Whereas Okinawa did not host US troops until the defeat of Japan in the Second World War, Guam has had an almost uninterrupted US military presence (Japan occupied the island from 1941 to 1944) since 1898. At that time, the Pacific island saw the United States replace Spain as the colonial power ruling Guam. The Chamorros, the Indigenous people of Guam, have suffered the consequences of US imperialism ever since, in a process of land dispossession that presents a direct threat to Chamorro identity, which is closely tied to their lands and water.
As Gandhi aptly explains in the book, Chamorros have long suffered from “settler militarism,” the unilateral overtaking of Indigenous lands for military purposes. The process started already in 1898, when the first US governor of the island forced the local inhabitants to register their lands by paying taxes. As most Chamorros could not afford to complete the registration process, the governor’s order led to mass land dispossession. Later on, the US government would absolve itself from the task of rebuilding the devastated villages left by the 1944 Battle of Guam. In present times, the US military controls around one third of the island’s surface area. The heavy footprint of the army, which has conducted massive construction works over the years, has led to considerable biodiversity loss.
When Guam became the epicenter of ‘Operation New Life’, by which more than 111,000 Vietnamese refugees were relocated to the United States after staying in the island, Guamanians displayed their hospitality, encapsulated in the Chamorro concept of inafa’maolek. At the same time, however, for the US ‘Operation New Life’ played a somehow analogous role to Begin’s acceptance of three waves of Vietnamese refugees. As Gandhi puts it: “The rescue of Vietnamese refugees during Operation New Life was co-constitutive with the ongoing displacement of Indigenous Chamorro people; the ‘conversion’ of US military bases in Guam into ‘places of refuge’ for Vietnamese refugees did not preclude the settler imperialist role these bases continued to play in securing US interests across Asia and Oceania.”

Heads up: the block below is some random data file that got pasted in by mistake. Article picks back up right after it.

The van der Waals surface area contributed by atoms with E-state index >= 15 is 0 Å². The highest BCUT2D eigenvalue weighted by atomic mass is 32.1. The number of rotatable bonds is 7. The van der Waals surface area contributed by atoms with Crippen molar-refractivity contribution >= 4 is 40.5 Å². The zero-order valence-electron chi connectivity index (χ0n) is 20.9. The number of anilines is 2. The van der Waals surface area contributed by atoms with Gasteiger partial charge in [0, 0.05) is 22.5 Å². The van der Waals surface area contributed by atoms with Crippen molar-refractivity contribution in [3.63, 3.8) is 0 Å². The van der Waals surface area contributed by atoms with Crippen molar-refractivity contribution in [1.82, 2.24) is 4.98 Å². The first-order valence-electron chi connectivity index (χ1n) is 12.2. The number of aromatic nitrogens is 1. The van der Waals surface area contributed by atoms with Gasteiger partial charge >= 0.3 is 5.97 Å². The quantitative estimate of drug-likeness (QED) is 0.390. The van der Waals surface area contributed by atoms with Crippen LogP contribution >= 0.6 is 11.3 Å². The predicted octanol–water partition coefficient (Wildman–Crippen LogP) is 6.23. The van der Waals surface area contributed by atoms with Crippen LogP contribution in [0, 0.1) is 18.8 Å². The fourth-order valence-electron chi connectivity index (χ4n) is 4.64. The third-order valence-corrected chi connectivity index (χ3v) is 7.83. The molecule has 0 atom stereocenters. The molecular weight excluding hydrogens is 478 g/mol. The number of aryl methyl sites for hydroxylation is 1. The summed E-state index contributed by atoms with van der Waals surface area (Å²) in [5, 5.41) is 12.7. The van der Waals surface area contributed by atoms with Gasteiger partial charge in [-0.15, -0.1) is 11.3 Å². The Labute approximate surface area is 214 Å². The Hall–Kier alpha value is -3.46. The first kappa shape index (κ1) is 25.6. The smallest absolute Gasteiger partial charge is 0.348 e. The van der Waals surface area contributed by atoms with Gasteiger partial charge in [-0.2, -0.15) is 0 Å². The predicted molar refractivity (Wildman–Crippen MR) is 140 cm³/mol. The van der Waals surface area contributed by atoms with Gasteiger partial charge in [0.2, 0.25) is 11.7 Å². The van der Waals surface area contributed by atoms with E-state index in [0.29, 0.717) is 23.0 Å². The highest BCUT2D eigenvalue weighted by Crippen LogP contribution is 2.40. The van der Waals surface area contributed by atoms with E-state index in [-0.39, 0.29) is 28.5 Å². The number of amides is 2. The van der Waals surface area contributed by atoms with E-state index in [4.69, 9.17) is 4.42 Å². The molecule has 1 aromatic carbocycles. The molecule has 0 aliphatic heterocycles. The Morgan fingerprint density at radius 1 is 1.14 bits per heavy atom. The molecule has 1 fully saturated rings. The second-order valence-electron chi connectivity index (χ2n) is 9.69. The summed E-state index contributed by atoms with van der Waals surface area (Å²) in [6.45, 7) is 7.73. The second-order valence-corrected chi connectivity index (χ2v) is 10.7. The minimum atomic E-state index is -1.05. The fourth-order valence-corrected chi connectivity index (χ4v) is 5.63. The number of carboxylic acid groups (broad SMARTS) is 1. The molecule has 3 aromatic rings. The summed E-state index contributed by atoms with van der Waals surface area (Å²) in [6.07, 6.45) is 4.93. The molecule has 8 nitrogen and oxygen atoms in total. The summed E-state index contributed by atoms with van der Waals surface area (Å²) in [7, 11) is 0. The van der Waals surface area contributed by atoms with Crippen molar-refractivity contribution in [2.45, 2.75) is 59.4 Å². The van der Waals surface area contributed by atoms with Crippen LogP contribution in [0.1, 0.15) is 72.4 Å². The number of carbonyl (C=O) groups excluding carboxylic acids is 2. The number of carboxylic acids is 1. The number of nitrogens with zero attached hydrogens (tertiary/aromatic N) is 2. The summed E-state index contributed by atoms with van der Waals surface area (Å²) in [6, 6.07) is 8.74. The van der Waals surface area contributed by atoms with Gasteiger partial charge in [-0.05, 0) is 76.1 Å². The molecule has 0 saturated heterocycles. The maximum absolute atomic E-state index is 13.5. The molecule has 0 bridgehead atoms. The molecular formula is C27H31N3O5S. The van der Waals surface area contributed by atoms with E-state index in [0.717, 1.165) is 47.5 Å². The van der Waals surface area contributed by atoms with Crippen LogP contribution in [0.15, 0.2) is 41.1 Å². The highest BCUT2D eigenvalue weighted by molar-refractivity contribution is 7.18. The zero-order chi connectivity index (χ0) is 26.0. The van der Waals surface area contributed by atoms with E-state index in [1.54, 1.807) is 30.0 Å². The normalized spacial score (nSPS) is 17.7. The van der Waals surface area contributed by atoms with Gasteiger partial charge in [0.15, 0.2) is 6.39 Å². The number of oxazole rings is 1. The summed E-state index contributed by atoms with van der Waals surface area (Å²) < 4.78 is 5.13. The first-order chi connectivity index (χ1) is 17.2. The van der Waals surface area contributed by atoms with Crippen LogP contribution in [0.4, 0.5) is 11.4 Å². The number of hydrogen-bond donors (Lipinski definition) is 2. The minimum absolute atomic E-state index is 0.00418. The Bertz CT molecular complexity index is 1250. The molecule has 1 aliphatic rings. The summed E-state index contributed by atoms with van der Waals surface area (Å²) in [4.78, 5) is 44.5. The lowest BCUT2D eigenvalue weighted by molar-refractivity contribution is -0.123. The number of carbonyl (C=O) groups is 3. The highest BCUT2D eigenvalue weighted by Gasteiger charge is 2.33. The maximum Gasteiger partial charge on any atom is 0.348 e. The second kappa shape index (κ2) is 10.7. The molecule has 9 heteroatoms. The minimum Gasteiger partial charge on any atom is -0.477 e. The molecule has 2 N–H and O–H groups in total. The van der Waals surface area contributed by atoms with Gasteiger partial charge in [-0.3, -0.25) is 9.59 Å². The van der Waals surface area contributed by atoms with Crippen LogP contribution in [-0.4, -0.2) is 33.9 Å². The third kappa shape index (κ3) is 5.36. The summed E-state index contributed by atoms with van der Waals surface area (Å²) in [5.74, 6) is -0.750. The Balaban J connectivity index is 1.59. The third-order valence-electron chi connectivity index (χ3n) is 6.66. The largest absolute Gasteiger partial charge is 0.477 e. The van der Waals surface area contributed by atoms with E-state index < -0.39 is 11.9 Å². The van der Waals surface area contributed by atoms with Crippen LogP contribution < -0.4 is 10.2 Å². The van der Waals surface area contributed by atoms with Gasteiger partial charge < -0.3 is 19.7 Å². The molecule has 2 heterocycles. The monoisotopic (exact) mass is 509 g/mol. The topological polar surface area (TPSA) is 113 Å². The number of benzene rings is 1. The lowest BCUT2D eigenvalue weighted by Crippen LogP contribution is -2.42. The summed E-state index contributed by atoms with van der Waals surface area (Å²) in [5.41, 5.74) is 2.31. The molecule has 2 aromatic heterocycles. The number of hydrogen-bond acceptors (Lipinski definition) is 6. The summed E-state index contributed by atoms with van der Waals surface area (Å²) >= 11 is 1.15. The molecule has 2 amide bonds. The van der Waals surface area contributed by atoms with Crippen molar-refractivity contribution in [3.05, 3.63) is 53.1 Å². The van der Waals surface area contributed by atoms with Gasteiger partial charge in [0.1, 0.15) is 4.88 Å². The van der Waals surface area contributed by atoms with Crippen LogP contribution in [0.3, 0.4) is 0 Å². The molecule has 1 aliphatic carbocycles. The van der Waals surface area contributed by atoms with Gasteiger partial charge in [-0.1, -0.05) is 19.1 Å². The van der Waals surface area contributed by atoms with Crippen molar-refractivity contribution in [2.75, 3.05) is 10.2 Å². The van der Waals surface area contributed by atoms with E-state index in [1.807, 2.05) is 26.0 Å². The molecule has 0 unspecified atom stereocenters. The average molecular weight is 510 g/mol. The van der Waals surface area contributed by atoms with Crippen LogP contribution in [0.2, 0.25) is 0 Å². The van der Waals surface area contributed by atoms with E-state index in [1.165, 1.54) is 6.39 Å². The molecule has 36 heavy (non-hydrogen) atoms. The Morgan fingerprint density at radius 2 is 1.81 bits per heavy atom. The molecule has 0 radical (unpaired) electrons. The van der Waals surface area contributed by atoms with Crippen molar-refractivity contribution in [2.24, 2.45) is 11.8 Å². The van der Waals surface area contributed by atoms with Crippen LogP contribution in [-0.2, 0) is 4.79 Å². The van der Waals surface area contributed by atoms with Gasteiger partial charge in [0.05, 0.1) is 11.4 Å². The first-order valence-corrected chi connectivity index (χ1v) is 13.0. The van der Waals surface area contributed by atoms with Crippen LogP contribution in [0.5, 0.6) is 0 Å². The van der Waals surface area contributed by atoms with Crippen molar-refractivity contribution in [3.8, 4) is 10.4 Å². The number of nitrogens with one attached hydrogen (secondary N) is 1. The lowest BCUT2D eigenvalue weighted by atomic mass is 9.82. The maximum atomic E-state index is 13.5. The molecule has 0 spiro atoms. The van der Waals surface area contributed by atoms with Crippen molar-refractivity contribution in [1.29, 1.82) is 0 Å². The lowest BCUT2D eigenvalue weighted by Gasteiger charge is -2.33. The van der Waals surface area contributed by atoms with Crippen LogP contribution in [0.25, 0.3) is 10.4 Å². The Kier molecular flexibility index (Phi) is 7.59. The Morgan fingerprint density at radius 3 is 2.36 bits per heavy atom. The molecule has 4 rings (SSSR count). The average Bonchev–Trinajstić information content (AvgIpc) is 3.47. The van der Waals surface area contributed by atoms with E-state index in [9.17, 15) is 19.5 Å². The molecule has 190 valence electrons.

It is important to note that Gandhi’s description of the Vietnamese in Guam and Israel/Palestine does not present the “refugee-settler” as devoid of agency. As Yen Le Espiritu in Body Counts, the refugee is “not only a person vulnerable to wartime violence but also a living subject in a prime position to critique US imperial under-currents.” Gandhi thus expresses concern toward the fact that most Vietnamese in Guam are not interested in decolonization because “their US citizenship rights are predicated upon US jurisdiction over Guam.” Likewise, some Vietnamese Israelis worry “that if Palestinians were to regain sovereignty, they too would be expelled from Palestine, becoming refugees yet again.”
But the same agency that allows Vietnamese refugees and their descendants to embrace their “refugee-settler” condition can also be channeled in the opposite direction. People such as Bianca Nguyen, a Vietnamese American living in Guam who started The Decolonization Conversation blog in 2008 after becoming acquainted with the Chamorros’ history of land destitution, offer a source of hope and resistance. Gandhi thus ends her important book by calling for “archipelagic understandings of home,” as based on the strength of South-South connections, to “unsettle the settler colonial state, calling forth decolonial futures of radical multiplicity that facilitate more ethical forms of relationality between refugee settlers and Indigenous subjects.”
Marc Martorell Junyent is pursuing a master’s degree in Comparative Middle East Politics and Society at the Eberhard Karls University of Tübingen and the American University in Cairo. His main interests are the politics and history of the Middle East, with area interests in Iran, Turkey, Yemen, Tunisia and Israel/Palestine. He tweets at @MarcMartorell3